The Confession and Catechisms were produced in order to secure the help of the Scots against the king. The Scottish Commissioners who were present at the Assembly were satisfied with the Confession of Faith, in 1646, the document was sent to the English parliament to be ratified, submitted to the General Assembly of the Scottish Kirk; the Church of Scotland adopted the document, without amendment, in 1647. In England, the House of Commons returned the document to the Assembly with the requirement to compile a list of proof texts from Scripture. After vigorous debate, the Confession was in part adopted as the Articles of Christian Religion in 1648, by act of the English parliament, omitting section 4 of chapter 20, sections 4–6 of chapter 24, chapters 30 and 31; the next year, the Scottish parliament ratified the Confession without amendment. In 1660, restoration of the British monarchy and Anglican episcopacy resulted in the nullification of these acts of the two parliaments. However, when William of Orange replaced the Roman Catholic King James VII of Scotland and II of England on the thrones of Scotland and Ireland, he gave royal assent to the Scottish parliament's ratification of the Confession, again without change, in 1690.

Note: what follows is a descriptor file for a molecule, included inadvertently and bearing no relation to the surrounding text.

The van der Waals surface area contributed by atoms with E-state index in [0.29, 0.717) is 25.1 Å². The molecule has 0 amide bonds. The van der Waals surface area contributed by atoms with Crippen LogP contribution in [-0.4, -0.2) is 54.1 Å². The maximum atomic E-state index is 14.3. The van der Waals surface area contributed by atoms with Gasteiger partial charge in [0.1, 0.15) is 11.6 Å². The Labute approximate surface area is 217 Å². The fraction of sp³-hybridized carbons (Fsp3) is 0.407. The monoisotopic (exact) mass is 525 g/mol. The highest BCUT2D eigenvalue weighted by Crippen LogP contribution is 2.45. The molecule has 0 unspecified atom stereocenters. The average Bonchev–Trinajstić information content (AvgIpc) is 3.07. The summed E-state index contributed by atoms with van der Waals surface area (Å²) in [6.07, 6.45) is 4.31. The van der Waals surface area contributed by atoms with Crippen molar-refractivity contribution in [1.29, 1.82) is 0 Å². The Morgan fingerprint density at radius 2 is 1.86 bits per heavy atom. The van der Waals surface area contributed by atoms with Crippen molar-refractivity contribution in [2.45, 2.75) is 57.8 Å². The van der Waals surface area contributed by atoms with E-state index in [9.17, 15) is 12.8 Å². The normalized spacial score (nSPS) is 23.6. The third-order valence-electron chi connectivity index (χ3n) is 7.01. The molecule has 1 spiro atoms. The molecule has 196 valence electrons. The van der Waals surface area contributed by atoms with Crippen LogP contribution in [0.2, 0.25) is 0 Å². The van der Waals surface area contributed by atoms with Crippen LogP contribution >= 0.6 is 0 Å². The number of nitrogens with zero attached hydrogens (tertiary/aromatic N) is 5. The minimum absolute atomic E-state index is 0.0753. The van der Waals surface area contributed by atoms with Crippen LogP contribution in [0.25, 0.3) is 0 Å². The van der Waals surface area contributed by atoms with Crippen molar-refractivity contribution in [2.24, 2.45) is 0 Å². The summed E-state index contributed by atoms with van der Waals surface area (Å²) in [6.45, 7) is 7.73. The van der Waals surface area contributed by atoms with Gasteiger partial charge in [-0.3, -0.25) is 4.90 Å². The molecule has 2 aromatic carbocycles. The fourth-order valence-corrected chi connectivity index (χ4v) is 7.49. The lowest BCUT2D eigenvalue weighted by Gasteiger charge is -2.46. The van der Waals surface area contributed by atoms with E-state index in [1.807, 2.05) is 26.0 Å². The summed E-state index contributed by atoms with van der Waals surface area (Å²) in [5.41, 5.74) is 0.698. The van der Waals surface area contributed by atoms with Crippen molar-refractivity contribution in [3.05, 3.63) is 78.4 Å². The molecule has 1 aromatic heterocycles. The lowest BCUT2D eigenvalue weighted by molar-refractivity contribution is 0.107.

The confession is a systematic exposition of Calvinist orthodoxy, influenced by Puritan and covenant theology. It includes doctrines common to most of Christendom such as the Trinity and Jesus' sacrificial death and resurrection, it contains doctrines specific to Protestantism such as sola scriptura and sola fide, its more controversial features include the covenant of works with Adam, the Puritan doctrine that assurance of salvation is not a necessary consequence of faith, a minimalist conception of worship, a strict sabbatarianism. It states that the Pope is the Antichrist, a common belief in seventeenth-century England, it stated that the Roman Catholic mass is a form of idolatry, that the civil magistrates have divine authority to punish heresy, rules out marriage with non-Christians. The confession begins with a definition of the Bible's content as well as an explication of its role within the church. Chapter 1 declares that the Bible, both Old and New Testaments, is the inspired, written Word of God.